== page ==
Nanobubble technology: Can oxygen rich blood benefit cancer treatment?

Nanobubble technology: Can oxygen rich blood benefit cancer treatment?
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According to researchers, nanobubble technology, can deliver oxygen to diseased cells and help restore the effectiveness of cancer treatment.

Professor Joseph Irudayaraj and his team from University of Illinois at Urbana-Champaign Bioengineering have recently developed a nanotechnology-based platform that delivers oxygen to diseased cells and helps restore the effectiveness of cancer treatment. Could nanobubble technology be the new revolutionary treatment we need?

Nanobubble technology could possible improve efficacy of existing cancer treatments
A major obstacle in effectively treating certain cancers is a condition known as hypoxia, where tumour cells are starved of oxygen and consequently become resistant to conventional treatments like radiation and chemotherapy. When this happens in practice, a doctor typically increases the radiation dose or the concentration of the chemotherapy drug, which often adversely affects the patient.

“Cells in the hypoxic state are two- to three-times less receptive to treatments like radiation and chemotherapy,” noted Irudayaraj, the Founder Professor in Bioengineering.

“If our technology can even decrease the radiation dose by 20%, then that’s effective.”

Injecting nanobubbles

Irudayaraj and his research team created injectable nano-size oxygen bubbles made of FDA-approved cellulose compounds that are bio-compatible.

In a study published in Nature Scientific Reports, they injected the 80-500 nanometer-size nanobubbles in mouse models with cervical cancer (HeLa) and bladder cancer (MB49) tumours.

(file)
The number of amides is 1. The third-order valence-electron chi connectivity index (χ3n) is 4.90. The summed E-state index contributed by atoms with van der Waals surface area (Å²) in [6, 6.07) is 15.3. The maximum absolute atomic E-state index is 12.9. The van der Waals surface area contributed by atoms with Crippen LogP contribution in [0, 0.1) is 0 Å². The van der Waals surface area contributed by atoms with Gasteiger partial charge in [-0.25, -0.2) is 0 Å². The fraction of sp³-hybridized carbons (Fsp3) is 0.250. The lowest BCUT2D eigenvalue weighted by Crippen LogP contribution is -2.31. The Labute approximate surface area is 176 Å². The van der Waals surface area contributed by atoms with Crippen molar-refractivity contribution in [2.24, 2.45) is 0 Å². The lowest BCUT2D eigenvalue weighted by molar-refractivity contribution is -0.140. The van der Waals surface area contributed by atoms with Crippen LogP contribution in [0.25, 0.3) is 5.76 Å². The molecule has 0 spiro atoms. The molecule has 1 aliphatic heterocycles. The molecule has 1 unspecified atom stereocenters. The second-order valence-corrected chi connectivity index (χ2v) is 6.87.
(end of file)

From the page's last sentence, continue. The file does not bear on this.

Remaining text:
Exposed to the acidic microenvironment around and inside the tumour cells or triggered by ultrasound, the nanobubble shells are disintegrated, releasing oxygen and destabilising the hypoxia-adaptive pathways. As a result, the oxygen nanobubbles altered the epigenetic state of the cell cycle-related genes and slowed the spread of the cancer cells.

According to Irudayaraj, this work was the first demonstration of the safe and successful implementation of oxygen nanobubbles less than 100 nm, and it provides the first evidence of the therapeutic potential of the nanobubbles in reverting hypoxic tumour regions. The nanobubble technology may eventually be an adjuvant for treating lymphoma and bladder, prostate, and breast cancers.

In this representation, the nanobubbles (blue dots) serve as ultrasound contrast agents and could be triggered by ultrasound to release oxygen and destabilize the hypoxia-adaptive pathways in the tumour.

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